Scott Zandbergen [00:02:23] Well, first of all, thanks for having me on the podcast, but listening for a while now, so excited to be here I am. Let's see, first generation Canadian. I grew up in eastern Ontario and a small farming community about an hour south of Ottawa town was called the regional town I lived. It was called Bernsten. And then I moved to to a town town called Eric Floor, which has about twelve hundred people. My parents both emigrated from Holland in the fifties when they were young kids and moved over to Canada and started in the farming community. So. So I was raised on a dairy farm. Did you know, did the chores, did hey, that kind of stuff, and was surrounded by my my father and his brothers who ran the farm. And so hence there was a real entrepreneurial kind of drive there. I lived on that farm until I was about 12 years old. And then my my father decided to leave the farm and start up a company selling farm equipment to farmers. And so when that happened, then we moved to town and that was a town called Arakwal, like I said. Twelve hundred people and about twelve years old. And now I lived in like a very, very small community where I had an opportunity to look for for opportunities like cutting grass and doing a newspaper route, things like that. And so that's where I started to kind of get my own entrepreneurial drive a bit. So I didn't actually have a traditional job job as a student for quite a while. I did a lot of those side things helping neighbors out and shoveling snow. I hired a cousin of mine to help me cut lawns when I became too busy. So things like that. So that's kind of where where I got my start.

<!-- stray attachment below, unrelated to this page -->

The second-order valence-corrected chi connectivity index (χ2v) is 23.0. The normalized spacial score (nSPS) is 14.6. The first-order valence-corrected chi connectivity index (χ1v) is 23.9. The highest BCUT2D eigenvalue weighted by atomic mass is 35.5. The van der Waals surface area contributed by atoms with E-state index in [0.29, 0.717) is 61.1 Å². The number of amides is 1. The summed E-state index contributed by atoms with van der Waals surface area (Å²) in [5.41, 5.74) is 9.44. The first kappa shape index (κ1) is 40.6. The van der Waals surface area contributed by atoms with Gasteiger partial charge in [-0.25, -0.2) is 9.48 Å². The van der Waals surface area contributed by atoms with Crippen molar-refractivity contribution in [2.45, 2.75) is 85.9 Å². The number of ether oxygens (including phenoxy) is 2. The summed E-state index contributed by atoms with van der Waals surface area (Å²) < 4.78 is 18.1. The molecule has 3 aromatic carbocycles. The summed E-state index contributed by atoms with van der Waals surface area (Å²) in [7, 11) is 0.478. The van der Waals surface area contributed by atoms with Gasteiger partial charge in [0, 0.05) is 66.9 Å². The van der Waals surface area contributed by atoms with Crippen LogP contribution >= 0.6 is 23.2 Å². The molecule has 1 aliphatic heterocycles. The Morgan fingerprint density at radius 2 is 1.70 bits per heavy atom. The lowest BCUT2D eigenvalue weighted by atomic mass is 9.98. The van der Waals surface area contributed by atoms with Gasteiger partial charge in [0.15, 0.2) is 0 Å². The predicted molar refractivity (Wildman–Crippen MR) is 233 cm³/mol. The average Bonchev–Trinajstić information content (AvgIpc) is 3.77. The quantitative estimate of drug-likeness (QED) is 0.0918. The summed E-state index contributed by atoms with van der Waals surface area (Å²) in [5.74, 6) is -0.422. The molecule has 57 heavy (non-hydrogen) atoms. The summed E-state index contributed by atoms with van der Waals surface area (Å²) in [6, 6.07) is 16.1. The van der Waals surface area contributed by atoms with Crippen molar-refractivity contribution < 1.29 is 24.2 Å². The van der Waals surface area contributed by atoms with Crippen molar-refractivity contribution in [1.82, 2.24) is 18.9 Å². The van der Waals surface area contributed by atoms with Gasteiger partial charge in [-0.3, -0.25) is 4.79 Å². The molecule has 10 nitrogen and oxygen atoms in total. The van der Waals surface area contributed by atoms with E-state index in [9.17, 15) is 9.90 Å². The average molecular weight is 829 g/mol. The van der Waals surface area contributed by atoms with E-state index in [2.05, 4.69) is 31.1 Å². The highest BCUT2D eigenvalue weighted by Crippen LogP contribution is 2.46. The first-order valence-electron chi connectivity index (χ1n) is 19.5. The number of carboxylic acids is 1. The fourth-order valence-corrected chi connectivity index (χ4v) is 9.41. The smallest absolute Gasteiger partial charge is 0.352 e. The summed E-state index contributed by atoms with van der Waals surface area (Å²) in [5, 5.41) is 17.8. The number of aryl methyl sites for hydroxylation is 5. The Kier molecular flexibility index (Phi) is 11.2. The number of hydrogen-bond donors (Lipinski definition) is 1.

George El Masri [00:04:11] I guess that's really cool. And I've heard of other people like that have been on the show here that have sort of a similar background. Parents coming from Europe, they get into farming for some reason and everybody does. Yeah, that's it. And then it's so cool to see where that takes you eventually. And so so you have that sort of itch to follow in your your parents' footsteps or your dad was selling farm equipment. That's so cool that he went from being a farmer to selling the equipment and. That's right. Living that North American type of dream in some ways. Did your parents ever invest in real estate?